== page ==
At the end of every NFL regular season, the next year’s opponents become set in stone, for every team. In April, when the “when” gets applied to the “who” and “where,” a rash of articles emerge regarding the best games of the coming season.
In every prior year, the official schedule came out a month or so after free agency began. This year, free agency started three months later than the release of the schedule.
So now that we’ve seen a reshuffling of talented veterans, let’s look at 10 regular-season games that suddenly got a lot more interesting after the schedule was released.
Vikings at Seahawks, August 20.
Before getting to the 10 regular-season games, let’s consider one preseason game. With the Seahawks swiping receiver Sidney Rice (whom the Vikings wanted to keep) and quarterback Tarvaris Jackson (whom they didn’t), this one could have a little more spice than a normal exhibition contest.
Jackson will have something to prove to everyone who doubted him, including the folks in Minnesota who preferred to put him on the bench the past two years in favor of Brett Favre — even though one of those folks was former Vikings offensive coordinator Darrell Bevell, now the offensive coordinator in Seattle.
With these two teams not playing in the regular season and with the Vikings facing a tough road to the playoffs, this will be the only chance for Jackson and Rice to make their former employer regret letting them get away.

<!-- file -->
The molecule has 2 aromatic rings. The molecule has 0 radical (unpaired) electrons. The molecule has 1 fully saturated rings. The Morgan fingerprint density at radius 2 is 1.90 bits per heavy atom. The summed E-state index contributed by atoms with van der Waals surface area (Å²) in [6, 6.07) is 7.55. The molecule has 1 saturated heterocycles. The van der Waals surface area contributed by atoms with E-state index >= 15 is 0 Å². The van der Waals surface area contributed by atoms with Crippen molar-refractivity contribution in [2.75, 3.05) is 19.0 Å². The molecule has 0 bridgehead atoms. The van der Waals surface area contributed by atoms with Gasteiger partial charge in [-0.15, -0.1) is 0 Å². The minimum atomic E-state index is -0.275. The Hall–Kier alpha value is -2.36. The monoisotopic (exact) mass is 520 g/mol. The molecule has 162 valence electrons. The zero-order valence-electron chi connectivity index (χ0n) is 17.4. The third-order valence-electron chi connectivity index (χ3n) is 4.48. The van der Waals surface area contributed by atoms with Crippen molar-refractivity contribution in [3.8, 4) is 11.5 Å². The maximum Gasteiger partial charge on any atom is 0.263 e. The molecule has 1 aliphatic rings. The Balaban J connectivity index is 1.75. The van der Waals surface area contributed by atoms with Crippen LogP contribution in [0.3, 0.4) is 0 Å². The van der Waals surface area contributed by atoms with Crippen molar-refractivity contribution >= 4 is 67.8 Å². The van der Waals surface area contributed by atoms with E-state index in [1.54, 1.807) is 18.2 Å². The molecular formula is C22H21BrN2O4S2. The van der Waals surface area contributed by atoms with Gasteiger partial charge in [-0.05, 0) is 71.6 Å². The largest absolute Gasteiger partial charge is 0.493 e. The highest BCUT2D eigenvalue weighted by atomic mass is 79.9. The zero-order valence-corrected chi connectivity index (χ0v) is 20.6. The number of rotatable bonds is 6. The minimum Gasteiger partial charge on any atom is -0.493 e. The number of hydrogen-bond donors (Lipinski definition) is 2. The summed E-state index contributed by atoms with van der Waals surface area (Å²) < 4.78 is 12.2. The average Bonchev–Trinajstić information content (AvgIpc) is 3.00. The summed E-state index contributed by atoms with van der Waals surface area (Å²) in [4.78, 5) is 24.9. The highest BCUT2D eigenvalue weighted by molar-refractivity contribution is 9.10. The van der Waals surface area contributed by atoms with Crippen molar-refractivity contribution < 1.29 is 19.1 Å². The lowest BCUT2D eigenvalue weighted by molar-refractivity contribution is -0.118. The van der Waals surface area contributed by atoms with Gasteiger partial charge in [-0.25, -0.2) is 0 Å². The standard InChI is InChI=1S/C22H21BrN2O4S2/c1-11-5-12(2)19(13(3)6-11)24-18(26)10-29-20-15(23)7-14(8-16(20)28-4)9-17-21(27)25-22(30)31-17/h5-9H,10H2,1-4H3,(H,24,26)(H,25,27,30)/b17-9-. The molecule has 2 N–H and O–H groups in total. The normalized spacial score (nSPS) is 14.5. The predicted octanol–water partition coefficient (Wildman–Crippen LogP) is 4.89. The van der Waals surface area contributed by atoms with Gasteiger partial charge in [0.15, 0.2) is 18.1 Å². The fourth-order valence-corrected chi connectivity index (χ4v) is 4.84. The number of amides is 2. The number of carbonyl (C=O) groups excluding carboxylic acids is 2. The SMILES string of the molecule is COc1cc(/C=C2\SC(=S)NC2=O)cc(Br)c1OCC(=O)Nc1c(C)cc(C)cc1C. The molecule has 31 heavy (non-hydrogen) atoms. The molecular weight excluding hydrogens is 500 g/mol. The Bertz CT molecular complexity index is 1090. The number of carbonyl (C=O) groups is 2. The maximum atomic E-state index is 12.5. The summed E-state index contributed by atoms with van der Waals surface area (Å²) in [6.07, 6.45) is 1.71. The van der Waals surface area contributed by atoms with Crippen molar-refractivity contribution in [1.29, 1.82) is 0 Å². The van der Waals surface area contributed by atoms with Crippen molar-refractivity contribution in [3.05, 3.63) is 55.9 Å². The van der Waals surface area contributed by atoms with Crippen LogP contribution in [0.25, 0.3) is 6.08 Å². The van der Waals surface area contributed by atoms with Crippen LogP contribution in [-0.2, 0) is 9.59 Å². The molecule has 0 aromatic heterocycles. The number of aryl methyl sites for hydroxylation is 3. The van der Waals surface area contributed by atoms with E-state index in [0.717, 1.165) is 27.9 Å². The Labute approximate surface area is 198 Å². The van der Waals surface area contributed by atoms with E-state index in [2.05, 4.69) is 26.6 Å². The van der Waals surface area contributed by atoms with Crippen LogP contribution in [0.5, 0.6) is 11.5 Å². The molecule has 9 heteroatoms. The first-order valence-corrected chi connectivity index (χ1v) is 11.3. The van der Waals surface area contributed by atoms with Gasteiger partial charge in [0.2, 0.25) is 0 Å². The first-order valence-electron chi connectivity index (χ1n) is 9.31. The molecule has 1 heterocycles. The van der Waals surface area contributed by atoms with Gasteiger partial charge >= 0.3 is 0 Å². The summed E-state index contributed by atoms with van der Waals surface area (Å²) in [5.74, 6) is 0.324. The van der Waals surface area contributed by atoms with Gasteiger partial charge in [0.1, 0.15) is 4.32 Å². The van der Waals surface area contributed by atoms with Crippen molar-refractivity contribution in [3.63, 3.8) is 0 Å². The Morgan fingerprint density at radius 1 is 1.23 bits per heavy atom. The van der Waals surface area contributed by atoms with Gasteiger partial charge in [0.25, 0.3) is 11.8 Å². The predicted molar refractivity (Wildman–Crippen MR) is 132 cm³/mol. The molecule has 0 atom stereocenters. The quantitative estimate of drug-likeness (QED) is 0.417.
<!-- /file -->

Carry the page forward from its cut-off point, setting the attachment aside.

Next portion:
Packers at Panthers, September 18.
With Cam Newton possibly on track to be the starting quarterback out of the gates in Carolina and with the Panthers spending a ton of money in the hopes of getting better quickly, they’ll get an early look at how they stack up with the best of the best when the Packers come to town in Week Two.
Like every team playing the Packers this season, the Panthers will bring their proverbial A-game. And even though there’s a chance that this season could end up as another D-minus in Charlotte, they play the Packers at a time when it’ll be way too early for a bad record to kill interest in the game.
Given what new coach Ron Rivera has been able to do to Peyton Manning when Rivera ran the defense in San Diego, it would be unwise to assume that the Packers will blow out the Panthers.
Eagles at Falcons, September 18.
Last year, when Mike Vick’s former team came to Philly, Vick was nursing a nasty case of broken ribs. When the two teams seemed to be on track to meet in the postseason at the Georgia Dome, the Packers threw a wrench into those plans, throwing each team out of the playoffs.
This year, Vick should be healthy for his return to Atlanta, where he was welcomed with open arms in 2009 — and where he threw for a touchdown and scored once on the ground in a 34-7 romp.
The fans may not be as supportive two seasons later, given that the Falcons are hoping not only to have a great regular season but also a great postseason. Despite the fact that the game lands early enough to become largely irrelevant to the crucial dynamic of late-season momentum, the winner will hold the head-to-head tiebreaker, which could go a long way toward determining where any potential rematch may occur.
Packers at Falcons, October 9.
The Eagles, given a slew of new arrivals on defense, hope to get past the Packers by containing their offense. The Falcons, with the addition of Julio Jones and Jacquizz Rodgers via the draft, instead hope to outscore it.